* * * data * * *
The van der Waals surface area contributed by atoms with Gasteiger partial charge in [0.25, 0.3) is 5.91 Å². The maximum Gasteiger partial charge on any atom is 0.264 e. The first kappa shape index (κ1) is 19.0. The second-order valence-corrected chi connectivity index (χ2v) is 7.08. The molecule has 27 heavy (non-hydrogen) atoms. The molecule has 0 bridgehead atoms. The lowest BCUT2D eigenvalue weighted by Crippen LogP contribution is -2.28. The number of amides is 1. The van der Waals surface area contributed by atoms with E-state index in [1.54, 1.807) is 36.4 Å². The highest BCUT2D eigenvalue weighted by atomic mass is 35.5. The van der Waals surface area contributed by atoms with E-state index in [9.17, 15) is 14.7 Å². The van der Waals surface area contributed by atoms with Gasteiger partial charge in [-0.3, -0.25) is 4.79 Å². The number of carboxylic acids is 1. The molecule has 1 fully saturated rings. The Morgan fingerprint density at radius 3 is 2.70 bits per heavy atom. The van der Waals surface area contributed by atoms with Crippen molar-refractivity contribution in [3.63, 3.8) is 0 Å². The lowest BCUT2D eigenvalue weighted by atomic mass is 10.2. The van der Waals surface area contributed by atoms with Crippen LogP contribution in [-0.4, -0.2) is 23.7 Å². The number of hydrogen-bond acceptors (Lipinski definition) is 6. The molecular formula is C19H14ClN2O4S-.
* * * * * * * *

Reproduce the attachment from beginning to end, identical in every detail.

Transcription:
The van der Waals surface area contributed by atoms with Gasteiger partial charge in [0.25, 0.3) is 5.91 Å². The maximum Gasteiger partial charge on any atom is 0.264 e. The first kappa shape index (κ1) is 19.0. The second-order valence-corrected chi connectivity index (χ2v) is 7.08. The molecule has 27 heavy (non-hydrogen) atoms. The molecule has 0 bridgehead atoms. The lowest BCUT2D eigenvalue weighted by Crippen LogP contribution is -2.28. The number of amides is 1. The van der Waals surface area contributed by atoms with E-state index in [1.54, 1.807) is 36.4 Å². The highest BCUT2D eigenvalue weighted by atomic mass is 35.5. The van der Waals surface area contributed by atoms with E-state index in [9.17, 15) is 14.7 Å². The van der Waals surface area contributed by atoms with Gasteiger partial charge in [-0.3, -0.25) is 4.79 Å². The number of carboxylic acids is 1. The molecule has 1 fully saturated rings. The Morgan fingerprint density at radius 3 is 2.70 bits per heavy atom. The van der Waals surface area contributed by atoms with Crippen molar-refractivity contribution in [3.63, 3.8) is 0 Å². The lowest BCUT2D eigenvalue weighted by atomic mass is 10.2. The van der Waals surface area contributed by atoms with Crippen LogP contribution in [-0.4, -0.2) is 23.7 Å². The number of hydrogen-bond acceptors (Lipinski definition) is 6. The molecular formula is C19H14ClN2O4S-.